Award

Wang lauded as ‘one of the most highly original, bold and creative scientists’

He won the ASBMB–Merck Award
Geoff Hunt
February 23, 2012

Xiaodong Wang, a former Howard Hughes Medical Institute investigator now at the National Institute of Biological Sciences in Beijing, has been named the winner of the American Society for Biochemistry and Molecular Biology’s Merck Award.

awards_merck_wang

Wang received the award for his discoveries concerning the mitochondrial basis of apoptosis, detailing the sequence of steps involved and showing that both effectors and inhibitors of programmed cell death are housed in this organelle.

Professor Xiao-Fan Wang from the Duke University Medical Center hailed Xiaodong Wang’s lab for “identifying almost all the major cellular components that mediate the apoptotic signal.”

By working out the steps of the apoptotic pathway and identifying the key players, Wang also generated a plethora of drug targets currently being explored by several pharmaceutical companies, including Joyant Pharmaceuticals, which he co-founded in 2005.

For Wang, who recently moved to China to serve as director of the national institute in Beijing, the award carries a special meaning. “It is a great feeling to know that although I am gone, I am not forgotten,” he said.

Wang came to the United States from China in 1985 to pursue his Ph.D. in biochemistry at the University of Texas Southwestern Medical Center at Dallas. After graduating in 1991, he stayed on in the lab of Nobel laureates Mike Brown and Joe Goldstein and worked on sterol regulation of gene expression. A brief appointment at Emory University was not enough to keep Wang from returning in 1996 to UT-Southwestern, where he worked until moving this past year back to China.

In a joint nomination, Brown and Goldstein praised Wang as “one of the most highly original, bold and creative scientists in the world today.” They continued: “His influence and impact on the field of biochemistry and molecular biology have been wide and deep.”

Wang will received his award during the Experimental Biology 2012 conference in San Diego, and delivered an award lecture.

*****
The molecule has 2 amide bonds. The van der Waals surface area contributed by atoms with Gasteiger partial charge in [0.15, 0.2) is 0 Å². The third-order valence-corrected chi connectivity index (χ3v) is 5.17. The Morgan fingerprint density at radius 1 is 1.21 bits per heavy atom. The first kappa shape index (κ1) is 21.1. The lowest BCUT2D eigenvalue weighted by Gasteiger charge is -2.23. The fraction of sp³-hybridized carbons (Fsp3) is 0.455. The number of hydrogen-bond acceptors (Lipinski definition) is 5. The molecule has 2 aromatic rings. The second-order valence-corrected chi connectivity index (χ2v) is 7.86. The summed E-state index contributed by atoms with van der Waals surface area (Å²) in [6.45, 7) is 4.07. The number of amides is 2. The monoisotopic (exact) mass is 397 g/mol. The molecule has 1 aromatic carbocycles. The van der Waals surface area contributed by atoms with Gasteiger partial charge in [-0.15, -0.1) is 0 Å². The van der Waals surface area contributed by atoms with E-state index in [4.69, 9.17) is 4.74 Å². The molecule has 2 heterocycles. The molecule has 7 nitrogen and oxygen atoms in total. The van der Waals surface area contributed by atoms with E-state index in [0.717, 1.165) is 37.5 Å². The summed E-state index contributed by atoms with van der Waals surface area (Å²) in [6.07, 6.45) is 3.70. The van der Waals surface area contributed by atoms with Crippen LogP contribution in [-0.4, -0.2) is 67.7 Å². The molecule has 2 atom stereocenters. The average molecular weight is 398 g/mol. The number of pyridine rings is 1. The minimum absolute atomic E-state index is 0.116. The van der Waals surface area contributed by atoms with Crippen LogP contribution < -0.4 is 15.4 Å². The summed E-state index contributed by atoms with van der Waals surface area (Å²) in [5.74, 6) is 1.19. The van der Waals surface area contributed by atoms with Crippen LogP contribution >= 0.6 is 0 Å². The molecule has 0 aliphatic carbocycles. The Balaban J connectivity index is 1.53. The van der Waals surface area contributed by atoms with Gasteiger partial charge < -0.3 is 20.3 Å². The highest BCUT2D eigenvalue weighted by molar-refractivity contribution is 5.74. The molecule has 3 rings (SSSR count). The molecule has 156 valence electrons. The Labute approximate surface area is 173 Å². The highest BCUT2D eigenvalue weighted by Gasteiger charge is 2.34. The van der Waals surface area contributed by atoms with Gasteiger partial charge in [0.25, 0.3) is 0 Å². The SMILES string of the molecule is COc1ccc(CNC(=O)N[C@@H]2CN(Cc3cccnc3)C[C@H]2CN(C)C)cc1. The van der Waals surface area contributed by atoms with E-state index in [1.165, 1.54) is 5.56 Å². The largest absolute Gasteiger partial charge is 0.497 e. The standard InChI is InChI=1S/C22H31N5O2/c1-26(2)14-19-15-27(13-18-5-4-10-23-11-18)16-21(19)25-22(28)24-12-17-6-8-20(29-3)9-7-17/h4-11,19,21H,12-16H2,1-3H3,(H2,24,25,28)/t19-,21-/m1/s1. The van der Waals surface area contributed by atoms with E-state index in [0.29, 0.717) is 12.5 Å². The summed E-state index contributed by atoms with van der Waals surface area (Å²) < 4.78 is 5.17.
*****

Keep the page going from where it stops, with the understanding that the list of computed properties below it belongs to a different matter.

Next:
The ASBMB-Merck Award recognizes outstanding contributions to research in biochemistry and molecular biology. It provides a plaque and a $5,000 purse, and it covers transportation and expenses of the recipient and spouse to attend the ASBMB annual meeting and present a lecture.

Geoff Hunt

Geoff Hunt is the ASBMB's former outreach manager. 

Join the ASBMB Today mailing list

Sign up to get updates on articles, interviews and events.

Latest in People

People highlights or most popular articles

Herbert Tabor 1918 – 2020
Retrospective

Herbert Tabor 1918 – 2020

September 24, 2020

F. Peter Guengerich remembers the contributions of the longtime editor of the Journal of Biological Chemistry who died in August.

ASBMB welcomes new members
Member News

ASBMB welcomes new members

September 21, 2020

The American Society for Biochemistry and Molecular biology welcomed more than 60 new members in April.

It all comes down to where we place our bets
Interview

It all comes down to where we place our bets

September 18, 2020

Mark Harpel works in a research unit at GlaxoSmithKline that helps choose the most promising targets for new drug development.

Understanding the impact of Type 1 diabetes susceptibility genes
Research Spotlight

Understanding the impact of Type 1 diabetes susceptibility genes

September 17, 2020

Starting in eighth grade, a series of mentors who saw something special in Sharifa Love–Rutledge helped her stay on the path to being a researcher — and becoming a mentor to others.

Cell biology, microbiology societies present awards
Member News

Cell biology, microbiology societies present awards

September 14, 2020

Honorees include ASBMB members Joann Trejo, James Olzmann, Steven Farber, Sue Wickner and Bernard Moss.

Virtual volunteering in the land of lakes and volcanoes
Outreach

Virtual volunteering in the land of lakes and volcanoes

September 09, 2020

Brandon Roy encourages other scientists to teach students in Nicaragua through the Outreach 360 program